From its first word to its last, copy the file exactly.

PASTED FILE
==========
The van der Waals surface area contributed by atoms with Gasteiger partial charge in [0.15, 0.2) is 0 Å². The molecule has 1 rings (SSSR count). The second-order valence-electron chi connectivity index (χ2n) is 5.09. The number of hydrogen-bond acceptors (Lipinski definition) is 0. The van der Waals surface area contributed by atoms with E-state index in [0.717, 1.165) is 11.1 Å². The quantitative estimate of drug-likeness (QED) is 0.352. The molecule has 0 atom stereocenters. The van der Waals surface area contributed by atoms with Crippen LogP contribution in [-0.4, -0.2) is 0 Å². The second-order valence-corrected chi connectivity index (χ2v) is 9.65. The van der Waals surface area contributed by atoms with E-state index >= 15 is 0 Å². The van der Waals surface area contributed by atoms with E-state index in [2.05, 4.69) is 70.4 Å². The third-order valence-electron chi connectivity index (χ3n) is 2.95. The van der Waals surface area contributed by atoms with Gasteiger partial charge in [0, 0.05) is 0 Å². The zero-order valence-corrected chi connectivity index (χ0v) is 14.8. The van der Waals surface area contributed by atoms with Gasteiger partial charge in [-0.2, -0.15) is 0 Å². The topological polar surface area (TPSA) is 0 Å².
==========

The van der Waals surface area contributed by atoms with Gasteiger partial charge in [0.15, 0.2) is 0 Å². The molecule has 1 rings (SSSR count). The second-order valence-electron chi connectivity index (χ2n) is 5.09. The number of hydrogen-bond acceptors (Lipinski definition) is 0. The van der Waals surface area contributed by atoms with E-state index in [0.717, 1.165) is 11.1 Å². The quantitative estimate of drug-likeness (QED) is 0.352. The molecule has 0 atom stereocenters. The van der Waals surface area contributed by atoms with Crippen LogP contribution in [-0.4, -0.2) is 0 Å². The second-order valence-corrected chi connectivity index (χ2v) is 9.65. The van der Waals surface area contributed by atoms with E-state index >= 15 is 0 Å². The van der Waals surface area contributed by atoms with E-state index in [2.05, 4.69) is 70.4 Å². The third-order valence-electron chi connectivity index (χ3n) is 2.95. The van der Waals surface area contributed by atoms with Gasteiger partial charge in [0, 0.05) is 0 Å². The zero-order valence-corrected chi connectivity index (χ0v) is 14.8. The van der Waals surface area contributed by atoms with Gasteiger partial charge in [-0.2, -0.15) is 0 Å². The topological polar surface area (TPSA) is 0 Å².